Althusser, Louis (1918–90)
Kenneth H. Tucker, Jr.
Sociological and Social Theory
1000 - 1999
ideology, Marxist theory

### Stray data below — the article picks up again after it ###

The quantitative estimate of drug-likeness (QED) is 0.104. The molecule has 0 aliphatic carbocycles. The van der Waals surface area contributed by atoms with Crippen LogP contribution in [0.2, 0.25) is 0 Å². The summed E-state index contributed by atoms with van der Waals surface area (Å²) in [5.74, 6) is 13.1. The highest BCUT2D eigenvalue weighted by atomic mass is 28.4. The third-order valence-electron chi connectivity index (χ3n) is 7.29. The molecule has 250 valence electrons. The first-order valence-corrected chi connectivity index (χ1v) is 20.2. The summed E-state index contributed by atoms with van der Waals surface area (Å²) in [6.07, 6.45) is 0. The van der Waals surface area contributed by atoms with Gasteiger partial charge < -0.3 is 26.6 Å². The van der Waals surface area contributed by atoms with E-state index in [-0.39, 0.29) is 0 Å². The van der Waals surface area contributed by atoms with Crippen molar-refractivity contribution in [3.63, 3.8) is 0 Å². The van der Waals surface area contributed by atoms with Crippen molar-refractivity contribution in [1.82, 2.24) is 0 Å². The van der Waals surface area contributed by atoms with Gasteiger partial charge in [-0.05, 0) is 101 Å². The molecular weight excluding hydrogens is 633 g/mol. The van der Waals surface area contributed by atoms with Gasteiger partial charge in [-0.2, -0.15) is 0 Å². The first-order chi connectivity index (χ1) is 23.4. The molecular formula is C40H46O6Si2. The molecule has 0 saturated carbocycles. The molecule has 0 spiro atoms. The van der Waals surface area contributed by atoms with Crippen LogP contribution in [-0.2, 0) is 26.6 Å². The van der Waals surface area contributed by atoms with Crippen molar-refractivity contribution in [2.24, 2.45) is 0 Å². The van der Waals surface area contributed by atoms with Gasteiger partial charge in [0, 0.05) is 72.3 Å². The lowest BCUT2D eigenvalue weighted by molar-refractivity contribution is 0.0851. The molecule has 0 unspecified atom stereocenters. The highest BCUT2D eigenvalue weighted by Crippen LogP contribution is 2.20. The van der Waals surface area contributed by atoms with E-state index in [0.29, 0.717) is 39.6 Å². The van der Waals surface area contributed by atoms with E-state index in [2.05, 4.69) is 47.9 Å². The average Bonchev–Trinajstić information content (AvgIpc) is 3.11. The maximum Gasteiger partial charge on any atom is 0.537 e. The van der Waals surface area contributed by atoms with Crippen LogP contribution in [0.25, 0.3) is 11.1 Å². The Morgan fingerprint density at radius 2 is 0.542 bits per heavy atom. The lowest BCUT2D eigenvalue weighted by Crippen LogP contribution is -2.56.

Louis Althusser was a French Marxist philosopher, best known for his structuralist reinterpretation of Marxism in the 1960s. He was also important as a strong intellectual influence on many of the poststructuralist authors such as Michel Foucault, Jacques Lacan, and Jacques Derrida, who became central figures in social scientific and literary studies in Europe and the US in the 1970s. In two of his major books, Lire le Capital (1965), translated as Reading Capital , and Pour Marx (1965), translated as For Marx , Althusser criticized the overly romantic versions of Marxism that became prominent in the 1960s. He was particularly disparaging of the “humanist” Marxism of thinkers such as Antonio Gramsci and the Frankfurt School, who viewed Marx as a theorist of alienation concerned with the quality of life under capitalism. For Althusser, this romantic Marxism undermined Marx as a scientist. In Althusser's view, Marx attempted to scientifically analyze the capitalist mode of production, as well as other forms of social organization. While Marx was concerned with issues such as alienation in his writings as a young man, including the Paris Manuscripts of 1844 , this was a youthful folly which Marx abandoned after 1845. Althusser labels this intellectual change in Marx's writings an epistemological break , as Marx moved from romanticism to science, culminating in his masterwork ... log in or subscribe to read full text
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